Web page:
This movie is truly an unsung classic of the 1980's with great kill scenes and special effects that are damn good for the era.

"There's gonna be one more killing here tonight"
OK, the acting isn't great and it's predictable. But only predictable because I've seen so many horror movies. But that didn't make a difference on how much I enjoyed it. When I watch an old movie like this, I put my mind frame back to when it was made, so my opinion isn't effected or compared to modern horror movies.
Everything fits together perfectly in this, the comedy moments, the tension, the bloody gore, right up to the ending and it was directed well considering the lack of talent of some of the cast!

You can definitely see that this is one of those movies that paved the way for horror movies of the late 1990's and 2000's. If you haven't seen this then I recommend doing so. Baring in mind that I'm 34 now, and I've watched around 200 horror movies, just in the past 6 months, I was still rather impressed by Spiegel and Bender's effort. That leads to one thing...

Intruder gets a welcomed 7(1/2)/10 - and that's the first movie I've giving a half mark on!

Check out the trailer below...

Saturday, 7 January 2012

I Saw the Devil (2010)

The cast -
Lee Byung-hun as Soo-hyun
Choi Min-sik as Kyung-chul
Jeon Kuk-hwan as Squad Chief Jang
Cheon Ho-jin as Section Chief Oh
Oh San-ha as Joo-yun
Kim Yun-seo as Se-yun
Choi Moo-sung as Tae-joo
Kim In-seo as Se-jung

Director - Jee-woon Kim

Writer - Hoon-jung Park

The plot -
Kyung-chul is a dangerous psychopath who kills for pleasure. He has committed infernal serial murders in diabolic ways that one cannot even imagine and his victims range from young women to even children. The police have chased him for a long time, but were unable to catch him. One day, Joo-yeon, daughter of a retired police chief becomes his prey and is found dead in a horrific state. Her fiance Soo-hyun (Lee Byung-hun), a top secret agent, decides to track down the murderer himself. He promises himself that he will do everything in his power to take bloody vengeance against the killer, even if it means that he must become a monster himself to get this monstrous and inhumane killer.

This was another movie I didn't really know much about as I hadn't read up on it, but only heard the hype that was going around.

Not knowing what to expect is not always a good thing but in this case, it was a good thing indeed.

Straight from the start we see how sadistic yet calm and cool Kyung-chul is as he sits relaxing smoking a cigarette before a kill.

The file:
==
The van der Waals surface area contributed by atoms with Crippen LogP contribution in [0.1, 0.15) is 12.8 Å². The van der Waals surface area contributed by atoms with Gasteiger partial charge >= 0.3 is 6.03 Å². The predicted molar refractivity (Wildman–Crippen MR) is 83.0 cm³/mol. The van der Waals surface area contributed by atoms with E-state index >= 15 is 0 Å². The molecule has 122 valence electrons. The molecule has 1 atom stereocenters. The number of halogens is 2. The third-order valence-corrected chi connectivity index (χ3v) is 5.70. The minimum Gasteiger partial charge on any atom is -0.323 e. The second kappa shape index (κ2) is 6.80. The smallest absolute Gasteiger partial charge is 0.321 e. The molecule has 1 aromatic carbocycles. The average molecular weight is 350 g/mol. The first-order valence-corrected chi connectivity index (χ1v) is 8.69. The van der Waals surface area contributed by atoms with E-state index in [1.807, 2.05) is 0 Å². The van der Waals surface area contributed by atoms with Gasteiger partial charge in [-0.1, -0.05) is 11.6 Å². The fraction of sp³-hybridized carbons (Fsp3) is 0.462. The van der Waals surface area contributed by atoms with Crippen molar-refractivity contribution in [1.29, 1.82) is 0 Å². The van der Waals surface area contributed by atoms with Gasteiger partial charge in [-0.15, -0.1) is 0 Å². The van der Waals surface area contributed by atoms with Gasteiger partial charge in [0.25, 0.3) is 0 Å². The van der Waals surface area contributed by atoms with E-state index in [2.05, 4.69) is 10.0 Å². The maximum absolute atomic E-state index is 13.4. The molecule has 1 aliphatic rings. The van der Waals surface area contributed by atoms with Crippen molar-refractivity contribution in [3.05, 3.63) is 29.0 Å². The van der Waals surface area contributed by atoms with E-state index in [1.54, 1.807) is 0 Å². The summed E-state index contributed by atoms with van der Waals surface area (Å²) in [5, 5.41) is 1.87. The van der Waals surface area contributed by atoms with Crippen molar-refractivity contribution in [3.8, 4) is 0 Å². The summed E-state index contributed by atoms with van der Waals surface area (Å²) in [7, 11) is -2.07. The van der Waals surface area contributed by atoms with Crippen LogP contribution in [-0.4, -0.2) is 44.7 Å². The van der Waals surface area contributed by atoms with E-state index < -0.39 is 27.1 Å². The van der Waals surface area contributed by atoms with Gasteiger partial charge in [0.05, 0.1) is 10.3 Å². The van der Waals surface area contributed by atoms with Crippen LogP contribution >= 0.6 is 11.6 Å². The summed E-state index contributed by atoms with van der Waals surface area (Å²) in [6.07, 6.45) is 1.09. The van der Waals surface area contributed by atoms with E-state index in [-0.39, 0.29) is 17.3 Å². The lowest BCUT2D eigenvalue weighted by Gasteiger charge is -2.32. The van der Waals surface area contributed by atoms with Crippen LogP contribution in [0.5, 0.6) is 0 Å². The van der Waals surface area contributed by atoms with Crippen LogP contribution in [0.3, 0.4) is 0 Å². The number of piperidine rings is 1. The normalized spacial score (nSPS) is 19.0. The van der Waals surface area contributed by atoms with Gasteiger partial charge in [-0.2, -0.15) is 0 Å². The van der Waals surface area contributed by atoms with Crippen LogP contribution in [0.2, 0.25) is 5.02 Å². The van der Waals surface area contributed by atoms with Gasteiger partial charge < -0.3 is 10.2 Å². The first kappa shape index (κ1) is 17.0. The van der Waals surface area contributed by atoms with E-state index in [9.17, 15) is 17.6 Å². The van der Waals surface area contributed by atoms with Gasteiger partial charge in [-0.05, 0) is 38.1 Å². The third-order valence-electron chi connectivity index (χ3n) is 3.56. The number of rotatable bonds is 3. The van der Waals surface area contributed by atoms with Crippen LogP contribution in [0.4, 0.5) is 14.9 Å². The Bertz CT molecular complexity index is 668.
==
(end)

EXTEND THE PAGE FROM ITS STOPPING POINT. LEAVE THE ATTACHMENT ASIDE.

About an hour in to the film Kyung-chul and Soo-hyun have there first encounter, and it's a bloody one with Soo-hyun basically kicking the crap out of the murderer!

Soo-hyun plants a bug, forcing it down Kyung-chul throat. Till that happened, I thought this isn't gonna be on for much longer as the killer has been tracked down, not more can really happen. But I was wrong! This is the part that I thought was brilliant. The bug is planted in order to keep track of him, and this is where the fun begins as this movie runs for two hours and twenty minutes, although you don't realise this till the end of the movie because it simply keeps you that interested.

The next series of event follows Soo-hyun as he listens in and keeps track of Kyung-chul, knowing where he will be and his every move, then thwarting his attempts at murder and, again, kicking the crap out of poor Kyung-chul. I say "poor" because you kind of feel sorry for him, even though he is a psycho killer. At the same time you still cheer on Soo-hyun as he delivers devastating blows.

"When you're in the most pain, shivering out of fear, then I will kill you. That's a real revenge"

This is testament to how well this movie is written and directed and how good a performance the two main actors delivered. I only thing I regret, I watched the dubbed version instead of the original Korean with subtitles. I think I would have enjoyed it even more.

With bloody and violent scenes, this is a must for all horror fans. Overall thoughts, this is a thoroughly brilliant movie from start to finish with a perfect ending and one of the best foreign movies I've seen to date.

I Saw the Devil gets a riveting 9/10

Check out the trailer below ( Sorry no subtitles )...

Wednesday, 4 January 2012

The Loved Ones (2009)

The cast -
Xavier Samuel as Brent Mitchell
Victoria Thaine as Holly
Robin McLeavy as Lola Stone "Princess"
John Brumpton as Daddy
Jessica McNamee as Mia
Richard Wilson as Jamie

Director & Writer - Sean Byrne
The plot -
In order to avoid a ghostly figure in the road, high school senior Brent Mitchell wraps his car around a tree, killing his father. Constantly confronted by his mother's emotional collapse after the accident, Brent escapes into a marijuana fuelled world of loud heavy metal music to block the pain and guilt. Dejected and out of sorts, he has a shot at happiness with his girlfriend Holly, a grounded, caring girl with good looks, a dream date for the high school prom. As graduation approaches, Lola Stone, the quietest girl in school, also asks Brent to the prom but is turned down. Hours before the dance and under the glittering light of a disco ball, Brent wakes up to a disturbing and nightmarish sequence of events involving pink satin, glitter, syringes, nails, power drills and a secret admirer. Brent has become the prom king at a macabre, sadistic event where he is the entertainment.